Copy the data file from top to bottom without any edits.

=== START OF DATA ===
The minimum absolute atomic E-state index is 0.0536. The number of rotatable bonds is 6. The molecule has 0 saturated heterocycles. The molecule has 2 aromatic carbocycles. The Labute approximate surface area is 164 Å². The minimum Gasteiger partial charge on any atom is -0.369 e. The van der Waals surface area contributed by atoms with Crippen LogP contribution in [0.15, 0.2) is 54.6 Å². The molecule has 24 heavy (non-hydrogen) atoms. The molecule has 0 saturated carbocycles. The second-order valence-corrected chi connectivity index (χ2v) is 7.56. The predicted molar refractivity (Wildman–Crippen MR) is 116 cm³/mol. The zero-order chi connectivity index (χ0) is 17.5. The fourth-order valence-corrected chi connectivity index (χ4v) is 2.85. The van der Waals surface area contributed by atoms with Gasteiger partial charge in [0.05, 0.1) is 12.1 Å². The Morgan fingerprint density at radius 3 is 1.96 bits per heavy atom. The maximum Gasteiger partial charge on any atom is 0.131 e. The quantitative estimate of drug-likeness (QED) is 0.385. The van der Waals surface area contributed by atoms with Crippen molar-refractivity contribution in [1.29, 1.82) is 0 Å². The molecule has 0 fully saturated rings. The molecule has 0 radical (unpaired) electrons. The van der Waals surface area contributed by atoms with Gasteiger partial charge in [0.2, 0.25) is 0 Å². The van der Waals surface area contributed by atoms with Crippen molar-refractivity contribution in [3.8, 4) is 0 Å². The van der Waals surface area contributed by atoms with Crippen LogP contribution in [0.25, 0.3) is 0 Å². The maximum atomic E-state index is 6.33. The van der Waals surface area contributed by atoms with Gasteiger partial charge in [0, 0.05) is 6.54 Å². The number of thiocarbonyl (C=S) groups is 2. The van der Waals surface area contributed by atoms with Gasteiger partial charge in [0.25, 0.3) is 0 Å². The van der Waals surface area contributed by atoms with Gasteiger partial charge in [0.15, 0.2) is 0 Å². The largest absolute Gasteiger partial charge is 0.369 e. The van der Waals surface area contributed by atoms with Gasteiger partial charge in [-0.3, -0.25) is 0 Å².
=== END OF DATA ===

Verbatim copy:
The minimum absolute atomic E-state index is 0.0536. The number of rotatable bonds is 6. The molecule has 0 saturated heterocycles. The molecule has 2 aromatic carbocycles. The Labute approximate surface area is 164 Å². The minimum Gasteiger partial charge on any atom is -0.369 e. The van der Waals surface area contributed by atoms with Crippen LogP contribution in [0.15, 0.2) is 54.6 Å². The molecule has 24 heavy (non-hydrogen) atoms. The molecule has 0 saturated carbocycles. The second-order valence-corrected chi connectivity index (χ2v) is 7.56. The predicted molar refractivity (Wildman–Crippen MR) is 116 cm³/mol. The zero-order chi connectivity index (χ0) is 17.5. The fourth-order valence-corrected chi connectivity index (χ4v) is 2.85. The van der Waals surface area contributed by atoms with Gasteiger partial charge in [0.05, 0.1) is 12.1 Å². The Morgan fingerprint density at radius 3 is 1.96 bits per heavy atom. The maximum Gasteiger partial charge on any atom is 0.131 e. The quantitative estimate of drug-likeness (QED) is 0.385. The van der Waals surface area contributed by atoms with Crippen molar-refractivity contribution in [1.29, 1.82) is 0 Å². The molecule has 0 fully saturated rings. The molecule has 0 radical (unpaired) electrons. The van der Waals surface area contributed by atoms with Gasteiger partial charge in [0.2, 0.25) is 0 Å². The van der Waals surface area contributed by atoms with Crippen molar-refractivity contribution in [3.8, 4) is 0 Å². The van der Waals surface area contributed by atoms with Crippen LogP contribution in [0.25, 0.3) is 0 Å². The maximum atomic E-state index is 6.33. The van der Waals surface area contributed by atoms with Gasteiger partial charge in [0, 0.05) is 6.54 Å². The number of thiocarbonyl (C=S) groups is 2. The van der Waals surface area contributed by atoms with Gasteiger partial charge in [0.25, 0.3) is 0 Å². The van der Waals surface area contributed by atoms with Gasteiger partial charge in [0.15, 0.2) is 0 Å². The largest absolute Gasteiger partial charge is 0.369 e. The van der Waals surface area contributed by atoms with Gasteiger partial charge in [-0.3, -0.25) is 0 Å².